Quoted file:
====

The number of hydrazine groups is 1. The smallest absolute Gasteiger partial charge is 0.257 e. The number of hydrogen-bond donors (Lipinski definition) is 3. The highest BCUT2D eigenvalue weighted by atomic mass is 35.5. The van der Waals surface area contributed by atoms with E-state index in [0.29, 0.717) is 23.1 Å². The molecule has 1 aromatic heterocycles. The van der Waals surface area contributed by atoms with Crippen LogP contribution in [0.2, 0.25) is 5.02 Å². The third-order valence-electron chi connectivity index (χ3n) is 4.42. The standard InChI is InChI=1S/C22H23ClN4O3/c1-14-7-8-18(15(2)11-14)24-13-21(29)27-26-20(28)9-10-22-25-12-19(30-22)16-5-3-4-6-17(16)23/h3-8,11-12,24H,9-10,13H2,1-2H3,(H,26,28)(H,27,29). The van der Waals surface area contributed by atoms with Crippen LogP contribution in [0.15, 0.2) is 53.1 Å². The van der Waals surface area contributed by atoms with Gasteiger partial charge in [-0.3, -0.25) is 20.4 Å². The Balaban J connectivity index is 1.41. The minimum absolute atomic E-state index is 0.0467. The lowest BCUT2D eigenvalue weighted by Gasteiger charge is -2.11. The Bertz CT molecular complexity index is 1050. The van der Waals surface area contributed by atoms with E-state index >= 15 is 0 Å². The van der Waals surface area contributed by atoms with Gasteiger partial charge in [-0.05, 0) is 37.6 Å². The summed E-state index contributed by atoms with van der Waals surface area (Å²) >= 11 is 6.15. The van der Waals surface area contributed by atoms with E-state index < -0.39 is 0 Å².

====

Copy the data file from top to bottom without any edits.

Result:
The number of hydrazine groups is 1. The smallest absolute Gasteiger partial charge is 0.257 e. The number of hydrogen-bond donors (Lipinski definition) is 3. The highest BCUT2D eigenvalue weighted by atomic mass is 35.5. The van der Waals surface area contributed by atoms with E-state index in [0.29, 0.717) is 23.1 Å². The molecule has 1 aromatic heterocycles. The van der Waals surface area contributed by atoms with Crippen LogP contribution in [0.2, 0.25) is 5.02 Å². The third-order valence-electron chi connectivity index (χ3n) is 4.42. The standard InChI is InChI=1S/C22H23ClN4O3/c1-14-7-8-18(15(2)11-14)24-13-21(29)27-26-20(28)9-10-22-25-12-19(30-22)16-5-3-4-6-17(16)23/h3-8,11-12,24H,9-10,13H2,1-2H3,(H,26,28)(H,27,29). The van der Waals surface area contributed by atoms with Crippen LogP contribution in [0.15, 0.2) is 53.1 Å². The van der Waals surface area contributed by atoms with Gasteiger partial charge in [-0.3, -0.25) is 20.4 Å². The Balaban J connectivity index is 1.41. The minimum absolute atomic E-state index is 0.0467. The lowest BCUT2D eigenvalue weighted by Gasteiger charge is -2.11. The Bertz CT molecular complexity index is 1050. The van der Waals surface area contributed by atoms with E-state index >= 15 is 0 Å². The van der Waals surface area contributed by atoms with Gasteiger partial charge in [-0.05, 0) is 37.6 Å². The summed E-state index contributed by atoms with van der Waals surface area (Å²) >= 11 is 6.15. The van der Waals surface area contributed by atoms with E-state index < -0.39 is 0 Å².